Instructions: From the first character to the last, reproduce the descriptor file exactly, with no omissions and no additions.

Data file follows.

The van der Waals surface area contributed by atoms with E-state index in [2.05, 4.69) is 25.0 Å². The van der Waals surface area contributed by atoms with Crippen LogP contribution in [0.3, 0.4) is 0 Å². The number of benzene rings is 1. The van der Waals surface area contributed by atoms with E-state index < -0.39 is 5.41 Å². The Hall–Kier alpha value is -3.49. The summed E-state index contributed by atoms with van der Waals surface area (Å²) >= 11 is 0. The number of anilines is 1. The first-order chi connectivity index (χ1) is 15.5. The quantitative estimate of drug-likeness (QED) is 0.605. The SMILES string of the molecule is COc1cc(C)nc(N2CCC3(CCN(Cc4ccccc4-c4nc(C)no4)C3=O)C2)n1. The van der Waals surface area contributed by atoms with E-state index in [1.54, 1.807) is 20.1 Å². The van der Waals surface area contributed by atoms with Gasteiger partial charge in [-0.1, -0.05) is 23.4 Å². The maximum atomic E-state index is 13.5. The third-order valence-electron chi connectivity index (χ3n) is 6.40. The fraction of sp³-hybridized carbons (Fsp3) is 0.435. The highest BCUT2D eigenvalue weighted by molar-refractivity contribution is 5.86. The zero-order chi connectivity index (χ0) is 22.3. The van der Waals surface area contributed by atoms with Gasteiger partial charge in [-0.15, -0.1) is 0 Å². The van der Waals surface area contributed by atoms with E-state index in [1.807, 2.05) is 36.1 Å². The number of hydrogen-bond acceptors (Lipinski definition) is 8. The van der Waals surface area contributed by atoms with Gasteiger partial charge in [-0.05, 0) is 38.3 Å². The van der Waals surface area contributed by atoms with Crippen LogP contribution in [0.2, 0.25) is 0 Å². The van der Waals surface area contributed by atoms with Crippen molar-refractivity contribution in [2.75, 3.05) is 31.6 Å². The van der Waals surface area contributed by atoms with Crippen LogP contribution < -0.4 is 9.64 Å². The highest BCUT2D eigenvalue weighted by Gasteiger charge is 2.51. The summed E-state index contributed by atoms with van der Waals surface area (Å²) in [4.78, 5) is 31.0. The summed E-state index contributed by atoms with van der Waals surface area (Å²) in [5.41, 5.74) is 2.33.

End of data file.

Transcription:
The van der Waals surface area contributed by atoms with E-state index in [2.05, 4.69) is 25.0 Å². The van der Waals surface area contributed by atoms with Crippen LogP contribution in [0.3, 0.4) is 0 Å². The number of benzene rings is 1. The van der Waals surface area contributed by atoms with E-state index < -0.39 is 5.41 Å². The Hall–Kier alpha value is -3.49. The summed E-state index contributed by atoms with van der Waals surface area (Å²) >= 11 is 0. The number of anilines is 1. The first-order chi connectivity index (χ1) is 15.5. The quantitative estimate of drug-likeness (QED) is 0.605. The SMILES string of the molecule is COc1cc(C)nc(N2CCC3(CCN(Cc4ccccc4-c4nc(C)no4)C3=O)C2)n1. The van der Waals surface area contributed by atoms with E-state index in [1.54, 1.807) is 20.1 Å². The van der Waals surface area contributed by atoms with Gasteiger partial charge in [-0.1, -0.05) is 23.4 Å². The maximum atomic E-state index is 13.5. The third-order valence-electron chi connectivity index (χ3n) is 6.40. The fraction of sp³-hybridized carbons (Fsp3) is 0.435. The highest BCUT2D eigenvalue weighted by molar-refractivity contribution is 5.86. The zero-order chi connectivity index (χ0) is 22.3. The van der Waals surface area contributed by atoms with Gasteiger partial charge in [-0.15, -0.1) is 0 Å². The van der Waals surface area contributed by atoms with E-state index in [1.807, 2.05) is 36.1 Å². The number of hydrogen-bond acceptors (Lipinski definition) is 8. The van der Waals surface area contributed by atoms with Gasteiger partial charge in [-0.05, 0) is 38.3 Å². The van der Waals surface area contributed by atoms with Crippen LogP contribution in [0.2, 0.25) is 0 Å². The van der Waals surface area contributed by atoms with Crippen molar-refractivity contribution in [2.75, 3.05) is 31.6 Å². The van der Waals surface area contributed by atoms with Crippen LogP contribution < -0.4 is 9.64 Å². The highest BCUT2D eigenvalue weighted by Gasteiger charge is 2.51. The summed E-state index contributed by atoms with van der Waals surface area (Å²) in [4.78, 5) is 31.0. The summed E-state index contributed by atoms with van der Waals surface area (Å²) in [5.41, 5.74) is 2.33.